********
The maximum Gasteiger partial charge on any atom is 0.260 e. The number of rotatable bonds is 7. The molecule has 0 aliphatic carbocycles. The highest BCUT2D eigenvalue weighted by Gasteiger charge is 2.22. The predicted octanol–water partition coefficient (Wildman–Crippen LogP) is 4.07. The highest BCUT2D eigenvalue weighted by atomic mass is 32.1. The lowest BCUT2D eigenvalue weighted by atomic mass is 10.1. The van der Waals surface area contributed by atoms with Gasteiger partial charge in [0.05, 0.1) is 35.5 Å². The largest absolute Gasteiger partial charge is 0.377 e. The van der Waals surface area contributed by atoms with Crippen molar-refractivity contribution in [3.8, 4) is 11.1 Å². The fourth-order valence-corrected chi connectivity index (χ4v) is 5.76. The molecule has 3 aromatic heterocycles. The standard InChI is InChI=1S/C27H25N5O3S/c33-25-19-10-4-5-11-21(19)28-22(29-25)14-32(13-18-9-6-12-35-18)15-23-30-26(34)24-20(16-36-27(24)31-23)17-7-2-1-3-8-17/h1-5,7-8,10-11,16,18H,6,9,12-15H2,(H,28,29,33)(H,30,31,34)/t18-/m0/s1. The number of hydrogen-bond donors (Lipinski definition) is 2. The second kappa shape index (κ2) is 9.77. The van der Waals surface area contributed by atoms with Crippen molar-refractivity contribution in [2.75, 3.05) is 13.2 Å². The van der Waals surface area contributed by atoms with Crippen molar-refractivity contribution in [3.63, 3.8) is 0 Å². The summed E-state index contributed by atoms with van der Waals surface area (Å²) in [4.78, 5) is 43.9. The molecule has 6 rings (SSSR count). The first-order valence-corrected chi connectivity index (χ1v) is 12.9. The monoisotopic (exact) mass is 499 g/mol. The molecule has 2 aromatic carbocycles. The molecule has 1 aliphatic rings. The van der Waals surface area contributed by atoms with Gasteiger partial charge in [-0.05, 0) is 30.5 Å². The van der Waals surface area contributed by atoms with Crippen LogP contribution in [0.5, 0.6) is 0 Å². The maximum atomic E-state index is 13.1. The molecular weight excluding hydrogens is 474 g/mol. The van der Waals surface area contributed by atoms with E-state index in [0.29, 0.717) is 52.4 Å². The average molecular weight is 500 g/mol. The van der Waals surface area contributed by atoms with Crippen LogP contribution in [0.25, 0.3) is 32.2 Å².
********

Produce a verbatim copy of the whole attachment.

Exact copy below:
The maximum Gasteiger partial charge on any atom is 0.260 e. The number of rotatable bonds is 7. The molecule has 0 aliphatic carbocycles. The highest BCUT2D eigenvalue weighted by Gasteiger charge is 2.22. The predicted octanol–water partition coefficient (Wildman–Crippen LogP) is 4.07. The highest BCUT2D eigenvalue weighted by atomic mass is 32.1. The lowest BCUT2D eigenvalue weighted by atomic mass is 10.1. The van der Waals surface area contributed by atoms with Gasteiger partial charge in [0.05, 0.1) is 35.5 Å². The largest absolute Gasteiger partial charge is 0.377 e. The van der Waals surface area contributed by atoms with Crippen molar-refractivity contribution in [3.8, 4) is 11.1 Å². The fourth-order valence-corrected chi connectivity index (χ4v) is 5.76. The molecule has 3 aromatic heterocycles. The standard InChI is InChI=1S/C27H25N5O3S/c33-25-19-10-4-5-11-21(19)28-22(29-25)14-32(13-18-9-6-12-35-18)15-23-30-26(34)24-20(16-36-27(24)31-23)17-7-2-1-3-8-17/h1-5,7-8,10-11,16,18H,6,9,12-15H2,(H,28,29,33)(H,30,31,34)/t18-/m0/s1. The number of hydrogen-bond donors (Lipinski definition) is 2. The second kappa shape index (κ2) is 9.77. The van der Waals surface area contributed by atoms with Crippen molar-refractivity contribution in [2.75, 3.05) is 13.2 Å². The van der Waals surface area contributed by atoms with Crippen molar-refractivity contribution in [3.63, 3.8) is 0 Å². The summed E-state index contributed by atoms with van der Waals surface area (Å²) in [4.78, 5) is 43.9. The molecule has 6 rings (SSSR count). The first-order valence-corrected chi connectivity index (χ1v) is 12.9. The monoisotopic (exact) mass is 499 g/mol. The molecule has 2 aromatic carbocycles. The molecule has 1 aliphatic rings. The van der Waals surface area contributed by atoms with Gasteiger partial charge in [-0.05, 0) is 30.5 Å². The van der Waals surface area contributed by atoms with Crippen LogP contribution in [0.5, 0.6) is 0 Å². The maximum atomic E-state index is 13.1. The molecular weight excluding hydrogens is 474 g/mol. The van der Waals surface area contributed by atoms with E-state index in [0.29, 0.717) is 52.4 Å². The average molecular weight is 500 g/mol. The van der Waals surface area contributed by atoms with Crippen LogP contribution in [0.25, 0.3) is 32.2 Å².